“Iel / Ielle”
In 2021, the popular French dictionary, Le Petit Robert de la Langue Française, introduced a third pronoun: “iel” or “ielle” (with the plural “iels” or “ielles”). The word is a mashup of the French masculine personal pronoun “il” and the feminine, “elle”.
However France's Ministry of Education has banned such gender-neutral language in official documents because it makes learning French even more difficult, they say. Mostly that's not because of the new “iel” pronoun though. It's because nouns are gendered in French and things get very tricky when gendered nouns go neutral. For example: “électeurs” or voters become “électeur.rice.s”.
In 2015, a new gender-neutral pronoun - “hen” – was added to the living dictionary of the Swedish language, the Svenska Akademiens ordlista. “Hen” was borrowed from the Finnish “hän”, which is also a gender-neutral pronoun. Unlike Swedish, Finnish has never used pronouns like “she” (“hon”) or “he” (“han”). The popularity of the new Swedish pronoun was ensured by local LGBTQ+ groups, kindergartens and preschools.
“Huma / Intuma”
Modern standard Arabic is based on the classical Arabic of the Koran and nouns and verbs include both genders. When it comes to gender neutral language, it's possible to use “they” or “their“ (“huma“ (هما) and “intuma“ (انتما)). But contemporary spoken Arabic has largely done away with these forms. That makes the use of “they“ and “their“ sound formal to those who are unaware of the gender sensitivities, because it relates back to the most classical form of the language.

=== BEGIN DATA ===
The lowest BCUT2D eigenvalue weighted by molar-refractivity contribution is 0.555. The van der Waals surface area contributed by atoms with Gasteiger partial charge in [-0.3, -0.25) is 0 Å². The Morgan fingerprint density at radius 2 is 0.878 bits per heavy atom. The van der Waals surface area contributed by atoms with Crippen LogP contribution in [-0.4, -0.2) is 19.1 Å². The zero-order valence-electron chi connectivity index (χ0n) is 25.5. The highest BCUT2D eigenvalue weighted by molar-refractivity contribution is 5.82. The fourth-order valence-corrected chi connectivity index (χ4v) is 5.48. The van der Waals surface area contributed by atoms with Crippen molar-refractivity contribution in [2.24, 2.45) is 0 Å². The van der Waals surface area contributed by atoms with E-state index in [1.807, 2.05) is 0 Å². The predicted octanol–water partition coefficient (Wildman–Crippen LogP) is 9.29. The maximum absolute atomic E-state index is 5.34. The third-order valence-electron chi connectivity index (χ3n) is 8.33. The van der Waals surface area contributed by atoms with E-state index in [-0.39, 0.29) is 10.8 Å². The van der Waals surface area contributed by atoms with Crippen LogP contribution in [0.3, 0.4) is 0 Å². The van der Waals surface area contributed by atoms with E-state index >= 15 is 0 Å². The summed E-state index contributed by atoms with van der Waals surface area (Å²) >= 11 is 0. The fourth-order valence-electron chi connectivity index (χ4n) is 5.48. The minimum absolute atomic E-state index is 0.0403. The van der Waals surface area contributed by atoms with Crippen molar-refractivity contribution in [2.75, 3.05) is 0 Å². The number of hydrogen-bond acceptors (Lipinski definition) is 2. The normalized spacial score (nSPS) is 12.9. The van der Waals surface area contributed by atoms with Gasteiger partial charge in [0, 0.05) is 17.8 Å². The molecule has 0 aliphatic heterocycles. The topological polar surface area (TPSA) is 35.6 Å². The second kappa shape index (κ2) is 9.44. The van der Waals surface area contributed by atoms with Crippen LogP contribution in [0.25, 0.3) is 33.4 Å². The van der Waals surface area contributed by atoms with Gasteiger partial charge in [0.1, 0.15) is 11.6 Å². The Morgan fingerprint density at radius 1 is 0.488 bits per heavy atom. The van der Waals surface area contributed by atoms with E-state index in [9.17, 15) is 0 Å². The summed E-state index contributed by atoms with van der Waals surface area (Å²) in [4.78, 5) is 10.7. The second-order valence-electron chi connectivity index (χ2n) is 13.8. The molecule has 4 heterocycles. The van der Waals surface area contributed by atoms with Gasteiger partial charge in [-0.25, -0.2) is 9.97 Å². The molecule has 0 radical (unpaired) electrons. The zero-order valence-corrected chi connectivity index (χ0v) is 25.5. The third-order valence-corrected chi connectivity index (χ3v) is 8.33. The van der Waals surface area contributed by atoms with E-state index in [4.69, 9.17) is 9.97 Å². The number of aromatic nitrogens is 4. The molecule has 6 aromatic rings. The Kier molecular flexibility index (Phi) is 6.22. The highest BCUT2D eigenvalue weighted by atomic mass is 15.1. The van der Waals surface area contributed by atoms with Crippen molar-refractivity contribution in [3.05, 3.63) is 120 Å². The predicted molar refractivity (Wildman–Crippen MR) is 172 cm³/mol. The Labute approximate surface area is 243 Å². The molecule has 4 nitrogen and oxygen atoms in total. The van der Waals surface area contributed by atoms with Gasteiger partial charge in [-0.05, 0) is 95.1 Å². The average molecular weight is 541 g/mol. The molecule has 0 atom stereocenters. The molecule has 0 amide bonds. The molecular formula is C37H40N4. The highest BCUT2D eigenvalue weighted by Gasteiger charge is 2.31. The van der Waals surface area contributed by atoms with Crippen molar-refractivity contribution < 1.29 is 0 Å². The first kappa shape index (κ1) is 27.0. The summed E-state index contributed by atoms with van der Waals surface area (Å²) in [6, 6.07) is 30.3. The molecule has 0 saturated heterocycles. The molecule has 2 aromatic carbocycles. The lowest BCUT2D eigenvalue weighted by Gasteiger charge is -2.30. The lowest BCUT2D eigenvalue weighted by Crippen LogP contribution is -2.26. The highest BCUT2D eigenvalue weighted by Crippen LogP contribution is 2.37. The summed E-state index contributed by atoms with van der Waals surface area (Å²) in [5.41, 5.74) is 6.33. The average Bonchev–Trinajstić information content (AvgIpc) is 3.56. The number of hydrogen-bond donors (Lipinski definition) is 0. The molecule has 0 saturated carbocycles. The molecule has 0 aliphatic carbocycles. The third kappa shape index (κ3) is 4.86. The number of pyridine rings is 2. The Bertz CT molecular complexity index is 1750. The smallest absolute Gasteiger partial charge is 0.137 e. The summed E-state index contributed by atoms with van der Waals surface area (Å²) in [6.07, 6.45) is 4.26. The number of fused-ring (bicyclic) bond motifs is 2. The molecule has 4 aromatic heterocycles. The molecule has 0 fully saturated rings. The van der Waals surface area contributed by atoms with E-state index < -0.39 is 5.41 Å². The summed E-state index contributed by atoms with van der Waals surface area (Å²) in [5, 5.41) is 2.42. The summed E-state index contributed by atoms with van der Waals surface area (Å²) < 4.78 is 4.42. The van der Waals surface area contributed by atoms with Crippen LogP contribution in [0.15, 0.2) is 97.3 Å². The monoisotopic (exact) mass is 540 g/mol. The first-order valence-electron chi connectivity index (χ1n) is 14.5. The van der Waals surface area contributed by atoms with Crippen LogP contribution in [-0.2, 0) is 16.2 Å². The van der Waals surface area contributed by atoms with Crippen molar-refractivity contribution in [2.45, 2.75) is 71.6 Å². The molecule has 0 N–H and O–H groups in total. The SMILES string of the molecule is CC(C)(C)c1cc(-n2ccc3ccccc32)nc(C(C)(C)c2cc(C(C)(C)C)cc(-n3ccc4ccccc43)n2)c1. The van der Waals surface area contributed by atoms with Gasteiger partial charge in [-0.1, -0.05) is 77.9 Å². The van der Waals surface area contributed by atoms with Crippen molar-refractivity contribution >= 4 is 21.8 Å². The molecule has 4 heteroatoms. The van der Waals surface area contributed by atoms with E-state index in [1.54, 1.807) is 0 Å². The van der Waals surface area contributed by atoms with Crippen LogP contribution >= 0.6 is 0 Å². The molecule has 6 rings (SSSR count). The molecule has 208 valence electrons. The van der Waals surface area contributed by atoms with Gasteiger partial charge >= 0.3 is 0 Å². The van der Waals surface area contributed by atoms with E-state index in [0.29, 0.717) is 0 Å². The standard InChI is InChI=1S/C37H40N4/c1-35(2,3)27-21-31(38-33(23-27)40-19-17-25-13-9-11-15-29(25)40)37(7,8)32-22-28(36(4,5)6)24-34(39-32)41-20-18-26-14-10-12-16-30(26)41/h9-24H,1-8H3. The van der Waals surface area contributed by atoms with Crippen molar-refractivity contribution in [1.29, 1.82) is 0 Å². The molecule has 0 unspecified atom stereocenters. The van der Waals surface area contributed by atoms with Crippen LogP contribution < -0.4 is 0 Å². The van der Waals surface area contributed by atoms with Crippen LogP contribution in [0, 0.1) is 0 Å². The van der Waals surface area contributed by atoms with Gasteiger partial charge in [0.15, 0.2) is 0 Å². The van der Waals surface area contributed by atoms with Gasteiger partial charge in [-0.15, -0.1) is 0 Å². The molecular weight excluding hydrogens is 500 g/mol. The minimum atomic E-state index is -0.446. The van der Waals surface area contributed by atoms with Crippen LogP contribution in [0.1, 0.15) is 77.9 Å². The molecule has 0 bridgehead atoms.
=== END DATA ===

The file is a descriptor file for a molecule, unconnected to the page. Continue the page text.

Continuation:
When Cristina Kirchner was elected the first female President of Argentina in 2007, it became acceptable to feminize her official title. Instead of the grammatically correct masculine form, “la presidente“, Argentinians began to use “la presidenta“ - even while opposition politicians kept saying “presidente“.
In Spain and Latin America, locals who want to use gender-neutral language may use “e“ on the end of pronouns instead of the feminine “a“ or masculine “o“. For example: “ella“ (she), “el“ (he) and “elle“ (they).
English speakers have also taken to terms like “Latinx“ or “Latin@“ to denote a gender-neutral individual of Spanish origins. This has caused some controversy as native Spanish speakers feel this is a change promoted by English speakers and that really, any such change should come from them.
When it comes to job titles in English, the genderless versions don't cause the same problems they do in other languages. For instance, a cook or a doctor has no gender. Should there be a gender involved, as in the case of the policeman, then gendering can be avoided by using the term police officer. A stewardess becomes a flight attendant.
Should an individual identify as non-binary, or gender neutral, the pronoun “they“ is more commonly used in English now. In 2019, the Merriam-Webster dictionary declared “they“ a singular pronoun but in fact its use as such is centuries old. While critics of gender-neutral language have said that use of “they“ may cause confusion, it has in fact been used by authors like William Shakespeare and Jane Austen.
Compiled by Stephanie von Hayek